The Passion narratives are the first pieces of the Gospels that were composed as a unity. In his preaching at Corinth, Paul initially wants to know nothing but the Cross, which “destroys the wisdom of the wise and wrecks the understanding of those who understand”, which “is a scandal to the Jews and foolishness to the gentiles”. But “the foolishness of God is wiser than men, and the weakness of God is stronger than men” (I Cor 1:19, 23, 25).
Whoever removes the Cross and its interpretation by the New Testament from the center, in order to replace it, for example, with the social commitment of Jesus to the oppressed as a new center, no longer stands in continuity with the apostolic faith.
”“Hans Urs von Balthasar (1905-1988), A Short Primer For Unsettled Laymen
The third great symbol of the Easter Vigil is something rather different; it has to do with man himself. It is the singing of the new song ”“the alleluia. When a person experiences great joy, he cannot keep it to himself. He has to express it, to pass it on. But what happens when a person is touched by the light of the resurrection, and thus comes into contact with Life itself, with Truth and Love? He cannot merely speak about it. Speech is no longer adequate. He has to sing. The first reference to singing in the Bible comes after the crossing of the Red Sea. Israel has risen out of slavery. It has climbed up from the threatening depths of the sea. It is as it were reborn. It lives and it is free. The Bible describes the people’s reaction to this great event of salvation with the verse: “The people ”¦ believed in the Lord and in Moses his servant” (Ex 14:31). Then comes the second reaction which, with a kind of inner necessity, follows from the first one: “Then Moses and the Israelites sang this song to the Lord ”¦” At the Easter Vigil, year after year, we Christians intone this song after the third reading, we sing it as our song, because we too, through God’s power, have been drawn forth from the water and liberated for true life.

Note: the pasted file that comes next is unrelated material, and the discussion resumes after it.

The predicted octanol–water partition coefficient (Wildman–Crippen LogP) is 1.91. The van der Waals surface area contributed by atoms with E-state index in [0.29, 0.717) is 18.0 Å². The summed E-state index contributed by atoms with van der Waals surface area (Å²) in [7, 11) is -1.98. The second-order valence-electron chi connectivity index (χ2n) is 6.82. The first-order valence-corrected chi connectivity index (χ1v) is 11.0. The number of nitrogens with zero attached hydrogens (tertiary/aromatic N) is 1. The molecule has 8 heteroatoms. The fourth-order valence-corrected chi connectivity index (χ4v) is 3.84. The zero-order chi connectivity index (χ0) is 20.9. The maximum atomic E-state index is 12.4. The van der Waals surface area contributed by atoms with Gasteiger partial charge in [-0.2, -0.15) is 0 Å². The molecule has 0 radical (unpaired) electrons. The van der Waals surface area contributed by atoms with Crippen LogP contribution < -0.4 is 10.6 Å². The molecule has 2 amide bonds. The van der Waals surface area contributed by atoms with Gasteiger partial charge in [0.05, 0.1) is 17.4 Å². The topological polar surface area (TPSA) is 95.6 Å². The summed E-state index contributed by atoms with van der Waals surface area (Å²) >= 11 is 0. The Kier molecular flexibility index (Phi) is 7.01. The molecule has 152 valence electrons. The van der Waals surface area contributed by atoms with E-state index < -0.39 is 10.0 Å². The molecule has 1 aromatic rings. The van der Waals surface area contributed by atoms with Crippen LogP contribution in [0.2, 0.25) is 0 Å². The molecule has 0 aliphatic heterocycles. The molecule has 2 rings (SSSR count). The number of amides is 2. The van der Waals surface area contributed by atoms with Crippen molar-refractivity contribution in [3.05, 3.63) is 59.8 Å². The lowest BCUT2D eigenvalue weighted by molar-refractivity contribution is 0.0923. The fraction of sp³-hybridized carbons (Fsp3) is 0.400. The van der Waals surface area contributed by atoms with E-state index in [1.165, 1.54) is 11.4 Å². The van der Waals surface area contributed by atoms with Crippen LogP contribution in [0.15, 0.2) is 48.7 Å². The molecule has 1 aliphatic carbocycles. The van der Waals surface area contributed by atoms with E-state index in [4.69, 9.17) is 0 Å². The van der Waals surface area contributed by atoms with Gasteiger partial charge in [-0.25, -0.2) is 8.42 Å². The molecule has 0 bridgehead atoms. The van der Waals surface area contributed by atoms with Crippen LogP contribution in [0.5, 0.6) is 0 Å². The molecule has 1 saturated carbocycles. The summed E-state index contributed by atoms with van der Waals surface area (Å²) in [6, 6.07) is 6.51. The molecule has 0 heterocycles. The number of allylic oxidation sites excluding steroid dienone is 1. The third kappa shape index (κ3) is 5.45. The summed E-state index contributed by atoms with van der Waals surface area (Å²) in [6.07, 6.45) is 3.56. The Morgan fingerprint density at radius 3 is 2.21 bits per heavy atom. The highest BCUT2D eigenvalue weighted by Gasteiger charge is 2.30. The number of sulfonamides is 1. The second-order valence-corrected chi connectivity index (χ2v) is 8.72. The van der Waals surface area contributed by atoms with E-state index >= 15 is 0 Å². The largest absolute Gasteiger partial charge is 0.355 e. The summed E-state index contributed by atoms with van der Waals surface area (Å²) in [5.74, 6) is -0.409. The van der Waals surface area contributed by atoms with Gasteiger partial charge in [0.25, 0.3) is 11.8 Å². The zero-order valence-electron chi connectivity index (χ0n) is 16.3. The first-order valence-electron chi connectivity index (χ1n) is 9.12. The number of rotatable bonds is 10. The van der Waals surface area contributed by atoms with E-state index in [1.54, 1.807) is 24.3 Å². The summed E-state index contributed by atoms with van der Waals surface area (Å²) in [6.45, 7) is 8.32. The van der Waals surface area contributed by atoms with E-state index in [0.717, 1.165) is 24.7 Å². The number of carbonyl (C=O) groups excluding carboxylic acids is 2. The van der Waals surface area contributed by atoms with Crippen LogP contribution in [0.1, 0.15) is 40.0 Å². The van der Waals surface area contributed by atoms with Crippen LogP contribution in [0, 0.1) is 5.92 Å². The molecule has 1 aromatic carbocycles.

There is a surprising parallel to the story of Moses’ song after Israel’s liberation from Egypt upon emerging from the Red Sea, namely in the Book of Revelation of Saint John. Before the beginning of the seven last plagues imposed upon the earth, the seer has a vision of something “like a sea of glass mingled with fire; and those who had conquered the beast and its image and the number of its name, standing beside the sea of glass with harps of God in their hands. And they sing the song of Moses, the servant of God, and the song of the Lamb ”¦” (Rev 15:2f.). This image describes the situation of the disciples of Jesus Christ in every age, the situation of the Church in the history of this world. Humanly speaking, it is self-contradictory. On the one hand, the community is located at the Exodus, in the midst of the Red Sea, in a sea which is paradoxically ice and fire at the same time. And must not the Church, so to speak, always walk on the sea, through the fire and the cold? Humanly speaking, she ought to sink. But while she is still walking in the midst of this Red Sea, she sings ”“ she intones the song of praise of the just: the song of Moses and of the Lamb, in which the Old and New Covenants blend into harmony. While, strictly speaking, she ought to be sinking, the Church sings the song of thanksgiving of the saved. She is standing on history’s waters of death and yet she has already risen. Singing, she grasps at the Lord’s hand, which holds her above the waters. And she knows that she is thereby raised outside the force of gravity of death and evil ”“ a force from which otherwise there would be no way of escape ”“ raised and drawn into the new gravitational force of God, of truth and of love. At present she is still between the two gravitational fields. But once Christ is risen, the gravitational pull of love is stronger than that of hatred; the force of gravity of life is stronger than that of death. Perhaps this is actually the situation of the Church in every age? It always seems as if she ought to be sinking, and yet she is always already saved.